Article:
1. The fringe accounts are broken out into two different sections; Fringe Benefits – Time Off and Fringe Benefits Other. On the original budget template, the accounts listed in the Time Off section were automatically calculated based on a percentage of total labor and the time off days. While this ensured that the accounts were budgeted for, it didn’t allow the freedom for users to edit the amounts. Now, the amounts can be adjusted if you do not want them to be a factor of total employee labor (i.e. part-time employees do not receive the benefits), rather than having to back into percentages to force it to work.
  2. The manual amounts from Tab 3. Fringe should match the total listed at the bottom of the Time Off column in Tab 1. Labor. After entering your company’s totals for each fringe account, the excel file will compare your company’s numbers to the projected percentages from the labor tab to see if everything matches. If they do not, the following error message will appear:

 

Please be sure to have the Total Time Off amounts from Tab 1 and Tab 3 match so that your labor distribution projections match your fringe dollar projections for your fringe rate.

 

This most recent version of our budget template (and other documents) can be accessed from:

          PROCAS Time & Expense --> Help --> Downloads --> PROCAS Budget Template

Or if you’d like us to send you a copy, feel free to give our support line a call at (410) 730-4011 Ext.2 or shoot us an email at support@procas.com.

Welcome to the PROCAS Blog! author avatar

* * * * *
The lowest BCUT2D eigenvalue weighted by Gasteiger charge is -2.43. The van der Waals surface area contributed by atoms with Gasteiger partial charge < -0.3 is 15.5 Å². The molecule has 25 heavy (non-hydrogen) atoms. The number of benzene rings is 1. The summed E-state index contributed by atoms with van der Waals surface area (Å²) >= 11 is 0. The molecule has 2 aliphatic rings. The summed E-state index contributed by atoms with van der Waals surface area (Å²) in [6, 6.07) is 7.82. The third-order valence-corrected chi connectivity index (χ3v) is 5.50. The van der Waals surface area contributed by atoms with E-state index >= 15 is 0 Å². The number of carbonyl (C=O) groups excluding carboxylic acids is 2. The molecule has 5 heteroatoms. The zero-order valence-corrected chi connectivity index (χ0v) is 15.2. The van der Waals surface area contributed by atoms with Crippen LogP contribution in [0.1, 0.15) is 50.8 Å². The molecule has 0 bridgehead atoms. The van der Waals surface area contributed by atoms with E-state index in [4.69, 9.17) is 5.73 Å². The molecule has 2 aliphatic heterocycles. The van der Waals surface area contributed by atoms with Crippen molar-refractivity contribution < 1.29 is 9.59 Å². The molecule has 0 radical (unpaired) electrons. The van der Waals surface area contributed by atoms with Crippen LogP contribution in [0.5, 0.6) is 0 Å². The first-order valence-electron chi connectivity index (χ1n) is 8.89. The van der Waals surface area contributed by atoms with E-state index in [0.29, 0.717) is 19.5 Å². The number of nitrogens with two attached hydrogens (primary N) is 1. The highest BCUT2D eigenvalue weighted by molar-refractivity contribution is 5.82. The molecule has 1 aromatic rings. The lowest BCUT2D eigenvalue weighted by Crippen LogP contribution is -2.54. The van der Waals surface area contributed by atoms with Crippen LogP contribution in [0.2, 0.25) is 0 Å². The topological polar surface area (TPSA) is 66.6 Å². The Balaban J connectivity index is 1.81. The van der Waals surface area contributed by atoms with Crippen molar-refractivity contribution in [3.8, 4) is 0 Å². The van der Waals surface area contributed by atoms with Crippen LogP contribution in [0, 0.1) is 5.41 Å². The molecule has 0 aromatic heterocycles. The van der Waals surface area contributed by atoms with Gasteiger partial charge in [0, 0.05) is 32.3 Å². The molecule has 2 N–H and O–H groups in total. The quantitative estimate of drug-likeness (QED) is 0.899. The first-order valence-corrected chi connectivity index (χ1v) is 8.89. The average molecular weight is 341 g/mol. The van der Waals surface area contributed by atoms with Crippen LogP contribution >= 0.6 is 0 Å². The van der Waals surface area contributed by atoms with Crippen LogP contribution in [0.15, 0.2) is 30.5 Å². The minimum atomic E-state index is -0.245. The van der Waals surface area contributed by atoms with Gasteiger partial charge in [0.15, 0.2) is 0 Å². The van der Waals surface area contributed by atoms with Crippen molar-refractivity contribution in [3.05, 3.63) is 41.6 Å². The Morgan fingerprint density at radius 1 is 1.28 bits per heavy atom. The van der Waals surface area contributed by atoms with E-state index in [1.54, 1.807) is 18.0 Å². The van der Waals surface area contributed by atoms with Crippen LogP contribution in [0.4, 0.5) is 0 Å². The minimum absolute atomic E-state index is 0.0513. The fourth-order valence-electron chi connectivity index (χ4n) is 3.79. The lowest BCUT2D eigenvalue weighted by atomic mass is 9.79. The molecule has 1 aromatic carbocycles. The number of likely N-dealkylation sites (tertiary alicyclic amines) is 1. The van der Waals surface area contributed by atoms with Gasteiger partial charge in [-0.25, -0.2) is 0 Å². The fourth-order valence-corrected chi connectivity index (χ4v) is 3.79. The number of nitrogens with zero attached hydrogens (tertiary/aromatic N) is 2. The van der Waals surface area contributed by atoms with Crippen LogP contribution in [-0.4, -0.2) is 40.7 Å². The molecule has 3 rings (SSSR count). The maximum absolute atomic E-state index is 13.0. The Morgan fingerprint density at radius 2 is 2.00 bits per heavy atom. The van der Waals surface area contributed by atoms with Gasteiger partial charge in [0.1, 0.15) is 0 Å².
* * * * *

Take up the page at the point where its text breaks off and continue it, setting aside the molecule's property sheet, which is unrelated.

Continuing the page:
As many of you are aware, we try to be as open and honest with our clients as possible, so we thought, “Why not provide another means to improve the client experience?” Through our new blog and social media accounts, we aspire to foster a learning environment as well as provide a look into our everyday lives. Our intentions for this network are to provide tips for navigating our system, address common errors using our software, advise on potential roadblocks within the government contracting industry, and last, but not least, build better relationships with our clients and the people that support them.

Ultimately, our experienced team hopes to make your life a little easier!

 

Our Values         

PROCAS’s core principles are encompassed in a term we like to call ORBIT. We aim to instill these values in every article, comment, and post created on this blog.

  • Openness – share information freely
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As our staff provides content, we expect any users that wish to participate in the discussion to follow our core principles.

 

Meet the Team

This network will be monitored and administrated by our Support Team. When we are not answering the phones, we focus on a variety of different issues in the accounting, government contracting, and technical worlds. Based on our experiences of diving through the ins and outs of the software, we hope to provide some insight on how to utilize it to your advantage!

Get to know our team a little better:

  Ben

  • PROCAS Employee since October 2013
  • Towson University Graduate – B.S. Accounting – December 2014
  • Avid Rock Climber, Expert Whistler, Breakfast Enthusiast
  • Commonly Mistaken For: Ron Weasley

Ché 

  • PROCAS Employee since April 2015
  • University of Baltimore Graduate – B.S. Accounting – May 2015
  • Record Collector, Horror Movie Aficionado, Proud Dog Owner
  • Commonly Mistaken For: Princess Tiana

 LJ

  • PROCAS Employee since October 2014
  • Towson University Graduate – B.S. Accounting – May 2015
  • Baltimore Sports Fanatic, Devoted Gym Goer, Music Junkie (Slappin’ Da Bass!)
  • Commonly Mistaken For: Drew Carey

Taylor  

  • PROCAS Employee since June 2015
  • Towson University Student – Currently enrolled in the Accounting Program
  • Former Cheerleader, Chocolate Lover, Running Machine
  • Commonly Mistaken For: Taylor Swift